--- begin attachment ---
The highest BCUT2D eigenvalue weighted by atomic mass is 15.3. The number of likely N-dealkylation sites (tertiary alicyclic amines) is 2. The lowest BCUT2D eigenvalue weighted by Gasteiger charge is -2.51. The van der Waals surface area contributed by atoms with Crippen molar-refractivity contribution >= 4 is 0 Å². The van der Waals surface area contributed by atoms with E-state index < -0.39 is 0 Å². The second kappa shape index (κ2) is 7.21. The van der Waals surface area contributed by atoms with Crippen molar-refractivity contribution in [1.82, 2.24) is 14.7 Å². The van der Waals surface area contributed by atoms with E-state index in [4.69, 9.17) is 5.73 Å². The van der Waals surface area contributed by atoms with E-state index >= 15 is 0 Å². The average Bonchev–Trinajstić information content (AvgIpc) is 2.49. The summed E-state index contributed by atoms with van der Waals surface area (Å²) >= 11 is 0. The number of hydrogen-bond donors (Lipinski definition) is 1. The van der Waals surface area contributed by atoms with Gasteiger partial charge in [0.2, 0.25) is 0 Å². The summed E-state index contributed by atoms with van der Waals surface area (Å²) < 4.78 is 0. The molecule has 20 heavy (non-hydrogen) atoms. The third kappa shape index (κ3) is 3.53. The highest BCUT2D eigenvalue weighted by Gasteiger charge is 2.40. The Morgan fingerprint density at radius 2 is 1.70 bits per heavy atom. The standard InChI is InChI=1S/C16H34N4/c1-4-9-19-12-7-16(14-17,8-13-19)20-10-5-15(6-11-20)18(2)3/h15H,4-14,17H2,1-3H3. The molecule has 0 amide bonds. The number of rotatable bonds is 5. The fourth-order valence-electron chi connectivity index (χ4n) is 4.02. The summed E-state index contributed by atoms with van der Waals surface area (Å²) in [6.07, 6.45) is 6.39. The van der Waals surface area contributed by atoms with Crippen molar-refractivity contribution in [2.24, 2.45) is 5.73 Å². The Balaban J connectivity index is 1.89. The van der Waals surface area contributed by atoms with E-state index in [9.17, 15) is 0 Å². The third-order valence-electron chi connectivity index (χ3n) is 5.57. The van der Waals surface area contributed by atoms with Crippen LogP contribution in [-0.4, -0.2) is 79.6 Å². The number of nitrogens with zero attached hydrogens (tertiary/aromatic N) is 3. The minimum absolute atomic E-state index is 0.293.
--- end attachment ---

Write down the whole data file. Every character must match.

The highest BCUT2D eigenvalue weighted by atomic mass is 15.3. The number of likely N-dealkylation sites (tertiary alicyclic amines) is 2. The lowest BCUT2D eigenvalue weighted by Gasteiger charge is -2.51. The van der Waals surface area contributed by atoms with Crippen molar-refractivity contribution >= 4 is 0 Å². The van der Waals surface area contributed by atoms with E-state index < -0.39 is 0 Å². The second kappa shape index (κ2) is 7.21. The van der Waals surface area contributed by atoms with Crippen molar-refractivity contribution in [1.82, 2.24) is 14.7 Å². The van der Waals surface area contributed by atoms with E-state index in [4.69, 9.17) is 5.73 Å². The van der Waals surface area contributed by atoms with E-state index >= 15 is 0 Å². The average Bonchev–Trinajstić information content (AvgIpc) is 2.49. The summed E-state index contributed by atoms with van der Waals surface area (Å²) >= 11 is 0. The number of hydrogen-bond donors (Lipinski definition) is 1. The van der Waals surface area contributed by atoms with Gasteiger partial charge in [0.2, 0.25) is 0 Å². The summed E-state index contributed by atoms with van der Waals surface area (Å²) < 4.78 is 0. The molecule has 20 heavy (non-hydrogen) atoms. The third kappa shape index (κ3) is 3.53. The highest BCUT2D eigenvalue weighted by Gasteiger charge is 2.40. The Morgan fingerprint density at radius 2 is 1.70 bits per heavy atom. The standard InChI is InChI=1S/C16H34N4/c1-4-9-19-12-7-16(14-17,8-13-19)20-10-5-15(6-11-20)18(2)3/h15H,4-14,17H2,1-3H3. The molecule has 0 amide bonds. The number of rotatable bonds is 5. The fourth-order valence-electron chi connectivity index (χ4n) is 4.02. The summed E-state index contributed by atoms with van der Waals surface area (Å²) in [6.07, 6.45) is 6.39. The van der Waals surface area contributed by atoms with Crippen molar-refractivity contribution in [2.24, 2.45) is 5.73 Å². The Balaban J connectivity index is 1.89. The van der Waals surface area contributed by atoms with E-state index in [9.17, 15) is 0 Å². The third-order valence-electron chi connectivity index (χ3n) is 5.57. The van der Waals surface area contributed by atoms with Crippen LogP contribution in [-0.4, -0.2) is 79.6 Å². The number of nitrogens with zero attached hydrogens (tertiary/aromatic N) is 3. The minimum absolute atomic E-state index is 0.293.